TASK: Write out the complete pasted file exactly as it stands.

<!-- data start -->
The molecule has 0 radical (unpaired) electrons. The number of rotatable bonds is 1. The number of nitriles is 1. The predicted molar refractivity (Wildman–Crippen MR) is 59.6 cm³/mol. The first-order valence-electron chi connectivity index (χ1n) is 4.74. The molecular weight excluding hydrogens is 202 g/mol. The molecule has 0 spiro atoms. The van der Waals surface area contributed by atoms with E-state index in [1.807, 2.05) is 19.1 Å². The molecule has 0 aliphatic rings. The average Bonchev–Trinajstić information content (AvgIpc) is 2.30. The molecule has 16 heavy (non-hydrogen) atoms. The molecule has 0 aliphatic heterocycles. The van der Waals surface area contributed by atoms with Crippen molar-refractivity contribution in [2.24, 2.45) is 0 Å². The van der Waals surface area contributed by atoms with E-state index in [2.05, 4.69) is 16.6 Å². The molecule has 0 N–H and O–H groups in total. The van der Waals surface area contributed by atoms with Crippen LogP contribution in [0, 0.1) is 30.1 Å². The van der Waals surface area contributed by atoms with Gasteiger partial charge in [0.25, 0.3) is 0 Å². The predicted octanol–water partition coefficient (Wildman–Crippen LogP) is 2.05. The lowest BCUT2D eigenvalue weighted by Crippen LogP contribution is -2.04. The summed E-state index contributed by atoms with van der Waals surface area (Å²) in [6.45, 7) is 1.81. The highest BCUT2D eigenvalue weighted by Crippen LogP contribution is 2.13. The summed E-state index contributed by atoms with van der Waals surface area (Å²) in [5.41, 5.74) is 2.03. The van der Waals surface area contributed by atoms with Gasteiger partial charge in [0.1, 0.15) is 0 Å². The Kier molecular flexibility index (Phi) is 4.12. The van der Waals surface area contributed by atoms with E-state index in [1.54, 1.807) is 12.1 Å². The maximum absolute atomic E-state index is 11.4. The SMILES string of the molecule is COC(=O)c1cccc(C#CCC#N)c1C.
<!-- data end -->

The molecule has 0 radical (unpaired) electrons. The number of rotatable bonds is 1. The number of nitriles is 1. The predicted molar refractivity (Wildman–Crippen MR) is 59.6 cm³/mol. The first-order valence-electron chi connectivity index (χ1n) is 4.74. The molecular weight excluding hydrogens is 202 g/mol. The molecule has 0 spiro atoms. The van der Waals surface area contributed by atoms with E-state index in [1.807, 2.05) is 19.1 Å². The molecule has 0 aliphatic rings. The average Bonchev–Trinajstić information content (AvgIpc) is 2.30. The molecule has 16 heavy (non-hydrogen) atoms. The molecule has 0 aliphatic heterocycles. The van der Waals surface area contributed by atoms with Crippen molar-refractivity contribution in [2.24, 2.45) is 0 Å². The van der Waals surface area contributed by atoms with E-state index in [2.05, 4.69) is 16.6 Å². The molecule has 0 N–H and O–H groups in total. The van der Waals surface area contributed by atoms with Crippen LogP contribution in [0, 0.1) is 30.1 Å². The van der Waals surface area contributed by atoms with Gasteiger partial charge in [0.25, 0.3) is 0 Å². The predicted octanol–water partition coefficient (Wildman–Crippen LogP) is 2.05. The lowest BCUT2D eigenvalue weighted by Crippen LogP contribution is -2.04. The summed E-state index contributed by atoms with van der Waals surface area (Å²) in [6.45, 7) is 1.81. The highest BCUT2D eigenvalue weighted by Crippen LogP contribution is 2.13. The summed E-state index contributed by atoms with van der Waals surface area (Å²) in [5.41, 5.74) is 2.03. The van der Waals surface area contributed by atoms with Gasteiger partial charge in [0.1, 0.15) is 0 Å². The Kier molecular flexibility index (Phi) is 4.12. The van der Waals surface area contributed by atoms with E-state index in [1.54, 1.807) is 12.1 Å². The maximum absolute atomic E-state index is 11.4. The SMILES string of the molecule is COC(=O)c1cccc(C#CCC#N)c1C.